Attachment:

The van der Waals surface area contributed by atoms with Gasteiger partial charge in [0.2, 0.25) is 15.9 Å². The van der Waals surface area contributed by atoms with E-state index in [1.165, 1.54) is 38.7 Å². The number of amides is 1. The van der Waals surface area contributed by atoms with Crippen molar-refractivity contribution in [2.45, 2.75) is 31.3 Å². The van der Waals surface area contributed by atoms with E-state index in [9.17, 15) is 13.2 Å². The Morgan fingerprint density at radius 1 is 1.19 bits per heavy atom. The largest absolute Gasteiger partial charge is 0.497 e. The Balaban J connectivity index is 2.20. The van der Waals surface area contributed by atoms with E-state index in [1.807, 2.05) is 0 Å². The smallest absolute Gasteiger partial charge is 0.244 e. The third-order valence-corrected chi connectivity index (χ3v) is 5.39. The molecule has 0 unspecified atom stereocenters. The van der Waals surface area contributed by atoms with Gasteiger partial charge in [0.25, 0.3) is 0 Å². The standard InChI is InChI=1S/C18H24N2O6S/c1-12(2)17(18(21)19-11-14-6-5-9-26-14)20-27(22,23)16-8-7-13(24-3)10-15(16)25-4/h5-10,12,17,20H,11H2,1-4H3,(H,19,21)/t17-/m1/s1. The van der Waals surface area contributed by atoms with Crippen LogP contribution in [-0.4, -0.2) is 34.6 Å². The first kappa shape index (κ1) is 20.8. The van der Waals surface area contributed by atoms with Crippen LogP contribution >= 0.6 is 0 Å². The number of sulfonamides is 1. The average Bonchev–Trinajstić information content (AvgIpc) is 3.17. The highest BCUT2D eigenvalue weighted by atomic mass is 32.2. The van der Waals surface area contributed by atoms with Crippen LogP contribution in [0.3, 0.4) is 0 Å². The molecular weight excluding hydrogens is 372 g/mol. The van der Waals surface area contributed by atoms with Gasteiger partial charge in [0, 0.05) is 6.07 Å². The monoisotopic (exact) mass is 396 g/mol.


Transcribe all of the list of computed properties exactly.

The van der Waals surface area contributed by atoms with Gasteiger partial charge in [0.2, 0.25) is 15.9 Å². The van der Waals surface area contributed by atoms with E-state index in [1.165, 1.54) is 38.7 Å². The number of amides is 1. The van der Waals surface area contributed by atoms with Crippen molar-refractivity contribution in [2.45, 2.75) is 31.3 Å². The van der Waals surface area contributed by atoms with E-state index in [9.17, 15) is 13.2 Å². The Morgan fingerprint density at radius 1 is 1.19 bits per heavy atom. The largest absolute Gasteiger partial charge is 0.497 e. The Balaban J connectivity index is 2.20. The van der Waals surface area contributed by atoms with E-state index in [1.807, 2.05) is 0 Å². The smallest absolute Gasteiger partial charge is 0.244 e. The third-order valence-corrected chi connectivity index (χ3v) is 5.39. The molecule has 0 unspecified atom stereocenters. The van der Waals surface area contributed by atoms with Gasteiger partial charge in [0.25, 0.3) is 0 Å². The standard InChI is InChI=1S/C18H24N2O6S/c1-12(2)17(18(21)19-11-14-6-5-9-26-14)20-27(22,23)16-8-7-13(24-3)10-15(16)25-4/h5-10,12,17,20H,11H2,1-4H3,(H,19,21)/t17-/m1/s1. The van der Waals surface area contributed by atoms with Crippen LogP contribution in [-0.4, -0.2) is 34.6 Å². The first kappa shape index (κ1) is 20.8. The van der Waals surface area contributed by atoms with Crippen LogP contribution >= 0.6 is 0 Å². The number of sulfonamides is 1. The average Bonchev–Trinajstić information content (AvgIpc) is 3.17. The highest BCUT2D eigenvalue weighted by atomic mass is 32.2. The van der Waals surface area contributed by atoms with Crippen LogP contribution in [0.3, 0.4) is 0 Å². The molecular weight excluding hydrogens is 372 g/mol. The van der Waals surface area contributed by atoms with Gasteiger partial charge in [0, 0.05) is 6.07 Å². The monoisotopic (exact) mass is 396 g/mol.